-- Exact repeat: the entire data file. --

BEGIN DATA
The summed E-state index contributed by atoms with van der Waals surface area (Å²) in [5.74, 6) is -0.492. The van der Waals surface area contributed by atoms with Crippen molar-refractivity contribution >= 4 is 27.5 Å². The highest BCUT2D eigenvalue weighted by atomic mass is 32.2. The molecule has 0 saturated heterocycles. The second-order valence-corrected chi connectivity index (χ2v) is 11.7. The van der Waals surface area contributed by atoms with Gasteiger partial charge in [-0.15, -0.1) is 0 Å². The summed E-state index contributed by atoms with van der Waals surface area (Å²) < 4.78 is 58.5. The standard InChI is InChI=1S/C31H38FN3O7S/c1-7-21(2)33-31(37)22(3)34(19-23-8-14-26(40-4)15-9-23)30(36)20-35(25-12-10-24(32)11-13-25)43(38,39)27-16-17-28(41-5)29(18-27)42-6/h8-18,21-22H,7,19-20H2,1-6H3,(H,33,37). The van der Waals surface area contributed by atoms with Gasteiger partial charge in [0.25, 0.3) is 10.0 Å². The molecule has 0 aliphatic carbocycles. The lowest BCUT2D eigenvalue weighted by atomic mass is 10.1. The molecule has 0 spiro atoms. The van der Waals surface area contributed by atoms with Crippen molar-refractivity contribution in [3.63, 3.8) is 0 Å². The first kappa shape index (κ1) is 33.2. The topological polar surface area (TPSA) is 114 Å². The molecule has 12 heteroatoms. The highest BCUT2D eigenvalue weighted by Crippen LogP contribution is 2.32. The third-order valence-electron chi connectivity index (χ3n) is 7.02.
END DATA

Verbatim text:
The summed E-state index contributed by atoms with van der Waals surface area (Å²) in [5.74, 6) is -0.492. The van der Waals surface area contributed by atoms with Crippen molar-refractivity contribution >= 4 is 27.5 Å². The highest BCUT2D eigenvalue weighted by atomic mass is 32.2. The molecule has 0 saturated heterocycles. The second-order valence-corrected chi connectivity index (χ2v) is 11.7. The van der Waals surface area contributed by atoms with Gasteiger partial charge in [-0.15, -0.1) is 0 Å². The summed E-state index contributed by atoms with van der Waals surface area (Å²) < 4.78 is 58.5. The standard InChI is InChI=1S/C31H38FN3O7S/c1-7-21(2)33-31(37)22(3)34(19-23-8-14-26(40-4)15-9-23)30(36)20-35(25-12-10-24(32)11-13-25)43(38,39)27-16-17-28(41-5)29(18-27)42-6/h8-18,21-22H,7,19-20H2,1-6H3,(H,33,37). The van der Waals surface area contributed by atoms with Gasteiger partial charge in [0.25, 0.3) is 10.0 Å². The molecule has 0 aliphatic carbocycles. The lowest BCUT2D eigenvalue weighted by atomic mass is 10.1. The molecule has 0 spiro atoms. The van der Waals surface area contributed by atoms with Crippen molar-refractivity contribution in [3.63, 3.8) is 0 Å². The first kappa shape index (κ1) is 33.2. The topological polar surface area (TPSA) is 114 Å². The molecule has 12 heteroatoms. The highest BCUT2D eigenvalue weighted by Crippen LogP contribution is 2.32. The third-order valence-electron chi connectivity index (χ3n) is 7.02.